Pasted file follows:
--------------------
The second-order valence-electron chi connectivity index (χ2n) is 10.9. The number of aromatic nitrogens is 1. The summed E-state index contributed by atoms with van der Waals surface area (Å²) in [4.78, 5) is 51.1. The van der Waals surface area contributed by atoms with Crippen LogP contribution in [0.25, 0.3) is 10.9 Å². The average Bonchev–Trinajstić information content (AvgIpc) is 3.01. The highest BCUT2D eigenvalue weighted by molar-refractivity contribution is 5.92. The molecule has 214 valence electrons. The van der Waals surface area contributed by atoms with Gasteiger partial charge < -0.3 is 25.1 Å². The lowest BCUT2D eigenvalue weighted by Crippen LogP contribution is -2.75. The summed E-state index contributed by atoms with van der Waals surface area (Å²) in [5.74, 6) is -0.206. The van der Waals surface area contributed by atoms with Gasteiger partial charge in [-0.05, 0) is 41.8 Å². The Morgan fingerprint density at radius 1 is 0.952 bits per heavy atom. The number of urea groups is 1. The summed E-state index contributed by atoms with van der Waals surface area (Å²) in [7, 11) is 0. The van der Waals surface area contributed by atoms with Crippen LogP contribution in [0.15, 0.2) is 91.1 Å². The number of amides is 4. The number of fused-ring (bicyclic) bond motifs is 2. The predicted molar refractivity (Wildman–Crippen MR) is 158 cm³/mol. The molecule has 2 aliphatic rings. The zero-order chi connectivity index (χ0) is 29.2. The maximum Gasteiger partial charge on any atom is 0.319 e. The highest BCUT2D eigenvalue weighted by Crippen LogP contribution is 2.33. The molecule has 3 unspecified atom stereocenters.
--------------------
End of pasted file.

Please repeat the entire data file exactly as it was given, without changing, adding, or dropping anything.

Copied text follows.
The second-order valence-electron chi connectivity index (χ2n) is 10.9. The number of aromatic nitrogens is 1. The summed E-state index contributed by atoms with van der Waals surface area (Å²) in [4.78, 5) is 51.1. The van der Waals surface area contributed by atoms with Crippen LogP contribution in [0.25, 0.3) is 10.9 Å². The average Bonchev–Trinajstić information content (AvgIpc) is 3.01. The highest BCUT2D eigenvalue weighted by molar-refractivity contribution is 5.92. The molecule has 214 valence electrons. The van der Waals surface area contributed by atoms with Gasteiger partial charge < -0.3 is 25.1 Å². The lowest BCUT2D eigenvalue weighted by Crippen LogP contribution is -2.75. The summed E-state index contributed by atoms with van der Waals surface area (Å²) in [5.74, 6) is -0.206. The van der Waals surface area contributed by atoms with Gasteiger partial charge in [-0.05, 0) is 41.8 Å². The Morgan fingerprint density at radius 1 is 0.952 bits per heavy atom. The number of urea groups is 1. The summed E-state index contributed by atoms with van der Waals surface area (Å²) in [7, 11) is 0. The van der Waals surface area contributed by atoms with Crippen LogP contribution in [0.15, 0.2) is 91.1 Å². The number of amides is 4. The number of fused-ring (bicyclic) bond motifs is 2. The predicted molar refractivity (Wildman–Crippen MR) is 158 cm³/mol. The molecule has 2 aliphatic rings. The zero-order chi connectivity index (χ0) is 29.2. The maximum Gasteiger partial charge on any atom is 0.319 e. The highest BCUT2D eigenvalue weighted by Crippen LogP contribution is 2.33. The molecule has 3 unspecified atom stereocenters.